Instruction Crimen Sollicitationis

Instruction on the manner of proceeding in cases of Solicitation (Crimen Sollicitationis)

Instruction Crimen Sollicitationis

To be kept carefully in the Secret Archive of the Curia for internal use. 

Not to be published or augmented with commentaries.

Title: Instruction on the manner of proceeding in cases of Solicitation (Crimen Sollicitationis)

Author: Pope John XXIII, Cardinal Ottaviani

Publisher: Vatican Polyglot Press 1962


1. The crime of solicitation occurs whenever a priest – whether in the act itself of sacramental confession, or before or immediately after confession, on the occasion or under the pretext of confession, or even apart from confession [but] in a confessional or another place assigned or chosen for the hearing of confessions and with the semblance of hearing confessions there – has attempted to solicit or provoke a penitent, whosoever he or she may be, to immoral or indecent acts, whether by words, signs, nods, touch or a written message, to be read either at that time or afterwards, or he has impudently dared to have improper and indecent conversations or interactions with that person (Constitution Sacramentum Poenitentiae, §1).

2. Bringing this unspeakable crime to trial in first instance pertains to the local Ordinaries in whose territory the Defendant has residence (see below, Nos. 30 and 31), not only by proper right but also by special delegation of the Apostolic See;

and it is enjoined upon them, by an obligation gravely binding in conscience, to ensure that causes of this sort henceforth be introduced, treated and concluded as quickly as possible before their own tribunal. Nevertheless, for particular and grave reasons, in accordance with the norm of Canon 247, §2, these causes can also be deferred directly to the Sacred Congregation of the Holy Office, or called to itself by the same Sacred Congregation. The Defendants retain the right in any grade of trial to have recourse to the Holy Office; but such recourse does not, except in the case of an appeal, suspend the exercise of jurisdiction by a judge who has already begun to hear the cause. The judge can therefore continue to hear the cause up to the definitive sentence, unless he has ascertained that the Apostolic See has called the cause to itself (cf. Canon 1569).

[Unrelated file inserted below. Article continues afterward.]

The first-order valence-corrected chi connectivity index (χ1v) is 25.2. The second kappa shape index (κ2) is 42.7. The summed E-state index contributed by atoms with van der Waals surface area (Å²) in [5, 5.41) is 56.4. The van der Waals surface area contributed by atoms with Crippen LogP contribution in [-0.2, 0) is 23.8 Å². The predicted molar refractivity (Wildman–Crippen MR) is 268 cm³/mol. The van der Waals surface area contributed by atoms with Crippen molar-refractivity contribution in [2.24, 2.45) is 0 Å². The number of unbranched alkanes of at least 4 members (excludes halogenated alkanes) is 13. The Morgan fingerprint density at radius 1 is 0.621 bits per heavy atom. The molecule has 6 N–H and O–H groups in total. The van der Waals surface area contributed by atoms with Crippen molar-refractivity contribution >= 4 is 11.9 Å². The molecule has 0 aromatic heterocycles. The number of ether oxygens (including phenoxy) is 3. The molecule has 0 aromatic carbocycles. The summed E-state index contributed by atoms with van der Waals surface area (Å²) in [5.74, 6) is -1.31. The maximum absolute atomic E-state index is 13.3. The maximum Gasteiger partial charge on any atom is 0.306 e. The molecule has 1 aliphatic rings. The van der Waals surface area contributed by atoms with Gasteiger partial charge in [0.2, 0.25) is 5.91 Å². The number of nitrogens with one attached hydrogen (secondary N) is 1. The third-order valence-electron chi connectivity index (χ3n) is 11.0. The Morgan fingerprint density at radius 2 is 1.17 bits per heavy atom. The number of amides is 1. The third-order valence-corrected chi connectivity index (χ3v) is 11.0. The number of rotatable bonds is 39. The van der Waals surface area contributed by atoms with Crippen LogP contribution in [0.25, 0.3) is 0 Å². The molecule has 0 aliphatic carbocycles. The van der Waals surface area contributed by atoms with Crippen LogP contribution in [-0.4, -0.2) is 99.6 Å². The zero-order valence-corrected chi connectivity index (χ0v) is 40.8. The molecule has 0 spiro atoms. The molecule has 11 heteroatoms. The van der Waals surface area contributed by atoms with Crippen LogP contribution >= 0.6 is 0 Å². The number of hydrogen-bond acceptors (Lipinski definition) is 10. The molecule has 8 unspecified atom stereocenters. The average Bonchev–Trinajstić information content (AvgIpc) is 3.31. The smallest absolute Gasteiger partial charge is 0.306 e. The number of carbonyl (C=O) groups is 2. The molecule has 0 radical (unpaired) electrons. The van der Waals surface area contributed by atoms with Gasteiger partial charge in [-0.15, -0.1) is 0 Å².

3. The term “local Ordinaries” here means, each for his own territory: residential Bishops, Abbots or Prelates nullius, Administrators, Vicars and Prefects Apostolic, as well as all those who, in their absence, temporarily take their place in governance by prescription of law or by approved constitutions (Can. 198, §1). The term does not, however, include Vicars General, except by special delegation.

4. The local Ordinary is judge in these causes for Religious as well, including exempt Religious. Their Superiors are in fact strictly prohibited from involving themselves in causes pertaining to the Holy Office (Canon 501, §2). Nonetheless, without prejudice to the right of the Ordinary, this does not prevent Superiors themselves, should they discover that one of their subjects has committed a crime in the administration of the Sacrament of Penance, from being able and obliged to exercise vigilance over him; to admonish and correct him, also by means of salutary penances; and, if need be, to remove him from any ministry whatsoever. They will also be able to transfer him to another place, unless the local Ordinary has forbidden it inasmuch as a complaint has already been received and an investigation begun.

To read the full article visit:

Share this post